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Old 02-08-2012, 09:00 PM
Rex Rex is offline
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Default Powdered Bleach?



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Liquid bleach is the best universal cleaner I know of. Problem is, it doesn't last long. Goes bad in a year or two in the plastic bottles.

I've seen powdered bleach advertised for swimming pool uses, and I was wondering how long the shelf life is on that stuff. Bound to be longer than liquid.

Also, I do long-term food storage with mylar bags and oxygen absorbers, so if I sealed powdered bleach in vacuum packed bags, how long would it last?

It would be nice to be able to open a sealed bag in 10-15 years and mix some bleach for disinfecting.

Anyone have any experience with this? Any ideas?

Thanks.
Old 02-08-2012, 09:06 PM
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search option ..... "calcium hypochlorite"...... "pool shock" ..... "treat water" ..... "bleach" ......
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Old 02-08-2012, 10:00 PM
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Illini Warrior is right on. Powder is way cheaper and more stable. Spill it on your DRY clothes and NO PROBLEM! Make sure you get straight Pool Shock with no clarifiers or other additives!!
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Old 02-08-2012, 11:03 PM
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Quote:
Originally Posted by Rex View Post
Also, I do long-term food storage with mylar bags and oxygen absorbers, so if I sealed powdered bleach in vacuum packed bags, how long would it last?

I do not think you want to store Calcium Hypochlorite (if that is what you mean by "powdered bleach") in Mylar bags or any other metallic or metal containers. Heavy plastic bottles would be my guess. Glass Mason jars with plastic lids if you're not worried about breakage.
Old 02-09-2012, 07:02 AM
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[QUOTE=charlindabob;3754853]I do not think you want to store Calcium Hypochlorite (if that is what you mean by "powdered bleach") in Mylar bags or any other metallic or metal containers. Heavy plastic bottles would be my guess. Glass Mason jars with plastic lids if you're not worried about breakage.[/QUOTE]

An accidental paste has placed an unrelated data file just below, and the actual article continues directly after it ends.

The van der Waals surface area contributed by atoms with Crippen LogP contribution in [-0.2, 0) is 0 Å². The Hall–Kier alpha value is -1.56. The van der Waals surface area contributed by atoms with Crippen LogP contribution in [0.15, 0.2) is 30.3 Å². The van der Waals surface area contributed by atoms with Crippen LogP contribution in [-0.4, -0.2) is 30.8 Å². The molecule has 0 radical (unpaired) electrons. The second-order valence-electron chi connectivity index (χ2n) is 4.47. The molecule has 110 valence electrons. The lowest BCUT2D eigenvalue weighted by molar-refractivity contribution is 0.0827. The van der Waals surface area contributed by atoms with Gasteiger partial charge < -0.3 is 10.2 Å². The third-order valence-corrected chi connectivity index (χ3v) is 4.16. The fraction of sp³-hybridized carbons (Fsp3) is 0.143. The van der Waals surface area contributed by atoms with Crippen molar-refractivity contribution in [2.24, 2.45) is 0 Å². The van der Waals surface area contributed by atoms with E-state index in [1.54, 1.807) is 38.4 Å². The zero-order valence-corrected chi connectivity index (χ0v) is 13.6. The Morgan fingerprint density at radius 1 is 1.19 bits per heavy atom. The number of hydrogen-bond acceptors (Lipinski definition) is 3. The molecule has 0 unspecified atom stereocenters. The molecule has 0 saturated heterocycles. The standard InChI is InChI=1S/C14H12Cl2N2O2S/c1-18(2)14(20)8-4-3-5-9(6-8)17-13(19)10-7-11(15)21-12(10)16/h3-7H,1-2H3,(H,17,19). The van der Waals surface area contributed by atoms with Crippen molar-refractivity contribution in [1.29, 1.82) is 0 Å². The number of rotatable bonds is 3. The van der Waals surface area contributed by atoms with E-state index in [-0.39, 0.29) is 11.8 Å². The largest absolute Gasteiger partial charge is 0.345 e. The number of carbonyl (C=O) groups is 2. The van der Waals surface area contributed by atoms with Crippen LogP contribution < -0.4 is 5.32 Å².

Never ever in glass jars ..... definitely no metal lids .... this stuff is dynamite under the wrong conditions ..... the prime wrong condition is having it loose in your house ..... period ......
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Old 02-09-2012, 07:38 AM
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I store Calcium Hypochlorite in its original plastic bag (pool shock) inside of a 5 gallon bucket with all my long term filter parts and instructions. For short term ( in BOB) I use a small glass jar with a plastic lid along with a jar of Polar Pure and hand filter.

Its my understanding as long as the Calcium Hypochlorite is dry and sealed it will out live me.
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Old 02-09-2012, 09:49 AM
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[quote=Illini Warrior;3755416]
Quote:
Originally Posted by charlindabob View Post
I do not think you want to store Calcium Hypochlorite (if that is what you mean by "powdered bleach") in Mylar bags or any other metallic or metal containers. Heavy plastic bottles would be my guess. Glass Mason jars with plastic lids if you're not worried about breakage.[/QUOTE]



Never ever in glass jars ..... definitely no metal lids .... this stuff is dynamite under the wrong conditions ..... the prime wrong condition is having it loose in your house ..... period ......
Have to ask. What happens? Explosion? Gas vapors? What?
Old 02-09-2012, 07:25 PM
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Alright! thanks for the replies.

So, I'll be looking for Pool Shock with no clarifiers or other additives. Should be 'Calcium Hypochlorite,' right?

I've seen the small bags of pool shock for about $7-8. As I understand it, that small bag will treat a volume of hundreds or thousands of gallons...haven't read the labels in detail.

So one of those bags, sealed and dry, should last indefinitely. Then when opened, treat carefully with no metal contact, care with glass. Store in a ventilated place.

That's what I've pieced together from the above. Let me know if I'm off the mark.

Bleach really is amazing, and it would be nice to be able to mix it up as needed in the years ahead.

Thanks again.

Just did a search...article here on Calcium Hypochlorite:

http://readynutrition.com/resources/...ater_19062010/
Old 02-12-2012, 11:46 PM
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Quote:
Originally Posted by ash1978 View Post
Have to ask. What happens? Explosion? Gas vapors? What?
In the wrong conditions, it can be an inhalation hazard. If not stored properly and accidentally combined with other materials, it could form a hazardous g ass. It is also an oxidizer.

A long time ago, in another lifetime, had a bottle of Calcium Hypochlorite stored in one of those .mil aluminum med chests, along with a whole bunch of other medic stuff that I was inventorying prior to deployment.

Well, whoever had previously stored it did not seal it tight enough. The entire inside of the med chest and anything metallic was severely rusted, and all of the paper/gauzes/band aids were brittle to the touch, pretty much toast.

They were also available in individual glass ampules that looked like this:
Old 03-16-2012, 05:57 PM
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I have another question about this.

I finally found some decent calcium hypochlorite today, at a pool supply place. Bought a couple of 1-lb bags. It is 73% calcium hypochlorite, 27% inert. No additives mentioned. The 73% was the most potent I could find. At least it doesn't have additives. All the others I looked at did.